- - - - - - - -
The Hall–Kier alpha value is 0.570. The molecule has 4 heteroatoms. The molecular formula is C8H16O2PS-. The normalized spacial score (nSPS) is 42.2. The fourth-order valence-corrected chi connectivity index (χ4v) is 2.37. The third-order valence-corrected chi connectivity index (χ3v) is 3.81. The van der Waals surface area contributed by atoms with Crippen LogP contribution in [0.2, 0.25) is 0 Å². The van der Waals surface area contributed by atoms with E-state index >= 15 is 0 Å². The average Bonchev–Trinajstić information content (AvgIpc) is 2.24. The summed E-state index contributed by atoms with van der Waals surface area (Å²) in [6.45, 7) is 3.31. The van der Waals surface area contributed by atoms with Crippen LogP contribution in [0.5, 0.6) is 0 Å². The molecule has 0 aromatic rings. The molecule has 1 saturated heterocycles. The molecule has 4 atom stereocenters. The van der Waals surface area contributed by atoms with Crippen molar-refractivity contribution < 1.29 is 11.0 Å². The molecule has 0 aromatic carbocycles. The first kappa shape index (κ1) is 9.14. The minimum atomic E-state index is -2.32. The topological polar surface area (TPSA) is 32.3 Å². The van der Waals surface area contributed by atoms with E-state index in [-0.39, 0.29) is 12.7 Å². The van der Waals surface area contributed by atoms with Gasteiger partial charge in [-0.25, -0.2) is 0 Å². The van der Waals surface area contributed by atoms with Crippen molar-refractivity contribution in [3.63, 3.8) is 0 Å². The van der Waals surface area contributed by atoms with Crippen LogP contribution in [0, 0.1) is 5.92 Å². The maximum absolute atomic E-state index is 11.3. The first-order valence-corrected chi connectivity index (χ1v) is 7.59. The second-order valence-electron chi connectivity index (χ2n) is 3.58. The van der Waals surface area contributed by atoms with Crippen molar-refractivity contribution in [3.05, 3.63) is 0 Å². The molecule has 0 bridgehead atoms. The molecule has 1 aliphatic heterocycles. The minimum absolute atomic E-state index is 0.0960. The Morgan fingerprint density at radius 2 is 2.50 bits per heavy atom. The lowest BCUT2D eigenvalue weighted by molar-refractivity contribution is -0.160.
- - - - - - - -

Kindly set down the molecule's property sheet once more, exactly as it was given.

The Hall–Kier alpha value is 0.570. The molecule has 4 heteroatoms. The molecular formula is C8H16O2PS-. The normalized spacial score (nSPS) is 42.2. The fourth-order valence-corrected chi connectivity index (χ4v) is 2.37. The third-order valence-corrected chi connectivity index (χ3v) is 3.81. The van der Waals surface area contributed by atoms with Crippen LogP contribution in [0.2, 0.25) is 0 Å². The van der Waals surface area contributed by atoms with E-state index >= 15 is 0 Å². The average Bonchev–Trinajstić information content (AvgIpc) is 2.24. The summed E-state index contributed by atoms with van der Waals surface area (Å²) in [6.45, 7) is 3.31. The van der Waals surface area contributed by atoms with Crippen LogP contribution in [0.5, 0.6) is 0 Å². The molecule has 0 aromatic rings. The molecule has 1 saturated heterocycles. The molecule has 4 atom stereocenters. The van der Waals surface area contributed by atoms with Crippen molar-refractivity contribution < 1.29 is 11.0 Å². The molecule has 0 aromatic carbocycles. The first kappa shape index (κ1) is 9.14. The minimum atomic E-state index is -2.32. The topological polar surface area (TPSA) is 32.3 Å². The van der Waals surface area contributed by atoms with E-state index in [-0.39, 0.29) is 12.7 Å². The van der Waals surface area contributed by atoms with Gasteiger partial charge in [-0.25, -0.2) is 0 Å². The van der Waals surface area contributed by atoms with Crippen molar-refractivity contribution in [3.63, 3.8) is 0 Å². The van der Waals surface area contributed by atoms with Crippen LogP contribution in [0, 0.1) is 5.92 Å². The maximum absolute atomic E-state index is 11.3. The first-order valence-corrected chi connectivity index (χ1v) is 7.59. The second-order valence-electron chi connectivity index (χ2n) is 3.58. The van der Waals surface area contributed by atoms with Crippen molar-refractivity contribution in [3.05, 3.63) is 0 Å². The molecule has 0 bridgehead atoms. The molecule has 1 aliphatic heterocycles. The minimum absolute atomic E-state index is 0.0960. The Morgan fingerprint density at radius 2 is 2.50 bits per heavy atom. The lowest BCUT2D eigenvalue weighted by molar-refractivity contribution is -0.160.